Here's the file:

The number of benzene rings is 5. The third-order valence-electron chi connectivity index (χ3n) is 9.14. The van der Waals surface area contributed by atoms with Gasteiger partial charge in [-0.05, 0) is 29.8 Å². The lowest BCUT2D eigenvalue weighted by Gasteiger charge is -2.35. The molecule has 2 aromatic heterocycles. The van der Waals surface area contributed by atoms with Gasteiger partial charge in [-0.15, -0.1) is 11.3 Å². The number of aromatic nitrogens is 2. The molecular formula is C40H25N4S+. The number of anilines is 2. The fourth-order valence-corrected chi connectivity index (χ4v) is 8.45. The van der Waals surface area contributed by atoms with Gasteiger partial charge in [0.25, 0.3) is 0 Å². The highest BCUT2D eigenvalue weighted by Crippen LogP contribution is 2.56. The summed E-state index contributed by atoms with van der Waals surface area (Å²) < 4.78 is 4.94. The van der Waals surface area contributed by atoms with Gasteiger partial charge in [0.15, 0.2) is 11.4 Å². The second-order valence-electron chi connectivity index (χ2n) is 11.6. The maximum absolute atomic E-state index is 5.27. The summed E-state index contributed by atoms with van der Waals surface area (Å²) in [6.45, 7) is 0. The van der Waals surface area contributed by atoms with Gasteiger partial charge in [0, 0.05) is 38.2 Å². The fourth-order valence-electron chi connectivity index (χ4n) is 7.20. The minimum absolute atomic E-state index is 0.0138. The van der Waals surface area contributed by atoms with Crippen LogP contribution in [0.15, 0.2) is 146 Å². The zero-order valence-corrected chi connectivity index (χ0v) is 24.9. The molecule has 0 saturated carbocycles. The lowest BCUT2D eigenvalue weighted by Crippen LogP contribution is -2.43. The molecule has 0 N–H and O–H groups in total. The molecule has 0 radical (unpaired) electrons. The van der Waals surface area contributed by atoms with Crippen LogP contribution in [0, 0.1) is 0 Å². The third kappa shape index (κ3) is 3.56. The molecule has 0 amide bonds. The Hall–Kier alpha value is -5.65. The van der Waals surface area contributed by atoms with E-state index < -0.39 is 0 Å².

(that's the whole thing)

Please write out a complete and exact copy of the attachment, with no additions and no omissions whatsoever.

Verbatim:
The number of benzene rings is 5. The third-order valence-electron chi connectivity index (χ3n) is 9.14. The van der Waals surface area contributed by atoms with Gasteiger partial charge in [-0.05, 0) is 29.8 Å². The lowest BCUT2D eigenvalue weighted by Gasteiger charge is -2.35. The molecule has 2 aromatic heterocycles. The van der Waals surface area contributed by atoms with Gasteiger partial charge in [-0.15, -0.1) is 11.3 Å². The number of aromatic nitrogens is 2. The molecular formula is C40H25N4S+. The number of anilines is 2. The fourth-order valence-corrected chi connectivity index (χ4v) is 8.45. The van der Waals surface area contributed by atoms with Gasteiger partial charge in [0.25, 0.3) is 0 Å². The highest BCUT2D eigenvalue weighted by Crippen LogP contribution is 2.56. The summed E-state index contributed by atoms with van der Waals surface area (Å²) < 4.78 is 4.94. The van der Waals surface area contributed by atoms with Gasteiger partial charge in [0.15, 0.2) is 11.4 Å². The second-order valence-electron chi connectivity index (χ2n) is 11.6. The maximum absolute atomic E-state index is 5.27. The summed E-state index contributed by atoms with van der Waals surface area (Å²) in [6.45, 7) is 0. The van der Waals surface area contributed by atoms with Gasteiger partial charge in [0, 0.05) is 38.2 Å². The fourth-order valence-electron chi connectivity index (χ4n) is 7.20. The minimum absolute atomic E-state index is 0.0138. The van der Waals surface area contributed by atoms with Crippen LogP contribution in [0.15, 0.2) is 146 Å². The zero-order valence-corrected chi connectivity index (χ0v) is 24.9. The molecule has 0 saturated carbocycles. The lowest BCUT2D eigenvalue weighted by Crippen LogP contribution is -2.43. The molecule has 0 N–H and O–H groups in total. The molecule has 0 radical (unpaired) electrons. The van der Waals surface area contributed by atoms with Crippen LogP contribution in [0, 0.1) is 0 Å². The third kappa shape index (κ3) is 3.56. The molecule has 0 amide bonds. The Hall–Kier alpha value is -5.65. The van der Waals surface area contributed by atoms with E-state index < -0.39 is 0 Å².